Ethereum Wallet Client MyEtherWallet Succumbs to DNS Hijacking Attack

April 24, 2018 5:43 PM UTC

Popular Ethereum wallet interface MyEtherWallet has succumbed to a DNS hijacking attack that allowed a hacker to redirect users to a malicious version of the website and phish their private keys.

The incident was first reported on social media by users claiming to have been affected by th

e breach, and MyEtherWallet later confirmed it on Twitter.

“Couple of DNS servers were hijacked to resolve users to be redirected to a phishing site,” the company said. “This is not on @myetherwallet side, we are in the process of verifying which servers to get it resolved asap.”

It’s unclear how the hackers were able to gain control of MyEtherWallet’s Domain Name System (DNS), but this type of attack has exploited cryptocurrency-related websites on multiple occasions.

As in previous cases, the malicious website phished user’s private keys when they entered them into the fraudulent MyEtherWallet client.

It appears that the hacker obtained about 215 ETH (~$150,000) from the attack, which lasted several hours. One unfortunate user lost more than 85 ETH, worth nearly $60,000.

Coins stolen as part of the attack have been funneled into this wallet, which contains more than $17 million in ETH and has been linked to previous phishing scams.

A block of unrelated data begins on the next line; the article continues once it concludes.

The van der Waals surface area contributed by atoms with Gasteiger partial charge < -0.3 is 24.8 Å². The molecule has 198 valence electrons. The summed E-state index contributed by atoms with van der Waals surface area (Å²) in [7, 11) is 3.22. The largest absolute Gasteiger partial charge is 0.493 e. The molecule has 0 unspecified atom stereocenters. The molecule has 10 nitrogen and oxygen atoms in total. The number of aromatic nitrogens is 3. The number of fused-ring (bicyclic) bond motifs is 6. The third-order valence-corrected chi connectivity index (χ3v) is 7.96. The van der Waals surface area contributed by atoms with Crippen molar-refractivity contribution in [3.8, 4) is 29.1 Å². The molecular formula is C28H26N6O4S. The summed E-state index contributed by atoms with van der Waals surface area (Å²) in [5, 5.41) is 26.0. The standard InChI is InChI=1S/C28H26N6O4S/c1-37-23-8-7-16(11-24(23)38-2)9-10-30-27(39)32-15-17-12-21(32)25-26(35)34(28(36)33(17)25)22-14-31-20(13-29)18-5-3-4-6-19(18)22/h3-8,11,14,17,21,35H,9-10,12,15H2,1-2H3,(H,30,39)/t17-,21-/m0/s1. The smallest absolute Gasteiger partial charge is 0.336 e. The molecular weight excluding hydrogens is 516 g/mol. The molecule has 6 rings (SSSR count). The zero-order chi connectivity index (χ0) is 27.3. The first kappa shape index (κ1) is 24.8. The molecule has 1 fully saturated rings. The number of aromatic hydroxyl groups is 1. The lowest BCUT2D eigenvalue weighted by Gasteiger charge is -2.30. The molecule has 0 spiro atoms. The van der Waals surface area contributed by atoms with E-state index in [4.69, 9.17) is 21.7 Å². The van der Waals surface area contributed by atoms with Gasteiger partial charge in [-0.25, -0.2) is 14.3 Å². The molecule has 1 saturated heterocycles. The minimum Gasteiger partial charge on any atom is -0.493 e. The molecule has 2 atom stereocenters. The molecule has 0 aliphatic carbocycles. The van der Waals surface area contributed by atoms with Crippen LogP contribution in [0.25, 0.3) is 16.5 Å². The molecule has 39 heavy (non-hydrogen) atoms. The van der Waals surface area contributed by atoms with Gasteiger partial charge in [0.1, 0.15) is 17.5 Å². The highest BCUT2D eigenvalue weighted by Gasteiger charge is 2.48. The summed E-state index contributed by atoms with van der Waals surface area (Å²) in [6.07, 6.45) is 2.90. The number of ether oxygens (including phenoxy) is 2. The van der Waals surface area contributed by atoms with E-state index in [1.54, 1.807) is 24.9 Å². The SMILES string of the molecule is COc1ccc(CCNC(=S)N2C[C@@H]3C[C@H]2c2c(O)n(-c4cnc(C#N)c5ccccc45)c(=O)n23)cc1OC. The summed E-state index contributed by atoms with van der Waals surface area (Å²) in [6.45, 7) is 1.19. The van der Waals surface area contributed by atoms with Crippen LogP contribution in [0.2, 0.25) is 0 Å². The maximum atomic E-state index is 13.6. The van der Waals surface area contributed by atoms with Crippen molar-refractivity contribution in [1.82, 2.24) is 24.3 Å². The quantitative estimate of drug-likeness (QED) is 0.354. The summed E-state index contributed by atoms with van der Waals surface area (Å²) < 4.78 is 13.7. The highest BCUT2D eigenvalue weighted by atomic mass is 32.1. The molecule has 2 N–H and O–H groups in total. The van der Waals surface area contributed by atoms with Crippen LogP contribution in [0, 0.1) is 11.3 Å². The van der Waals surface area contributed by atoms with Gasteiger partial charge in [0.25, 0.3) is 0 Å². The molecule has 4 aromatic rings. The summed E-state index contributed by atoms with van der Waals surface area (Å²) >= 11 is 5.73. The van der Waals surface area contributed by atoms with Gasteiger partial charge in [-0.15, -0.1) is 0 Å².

Users who accessed the fraudulent website using a hardware wallet such as Trezor were protected from the private key exploit, though it’s possible that the malicious website could have replaced the address to which they were attempting to send their coins with a false one controlled by the hacker.

For added security, it’s a wise idea to download a browser extension that maintains a blacklist of malicious websites. EtherAddressLookup and MetaMask are two popular options for Chrome users. These tools will not guarantee protection from phishing scams, but they provide an extra layer of protection.

Finally, MyEtherWallet users can also download a copy of the website from Github and run the client on an offline computer, further increasing their security.

Last modified: May 20, 2020 8:51 PM UTC


Josiah is the U.S. Editor at, where he focuses on financial markets. His work has also been featured on Yahoo Finance and He lives in rural Virginia. Connect with him on LinkedIn or Muck Rack. Email him directly at josiah.wilmoth(at) Josiah Wilmoth is a Trusted Journalist.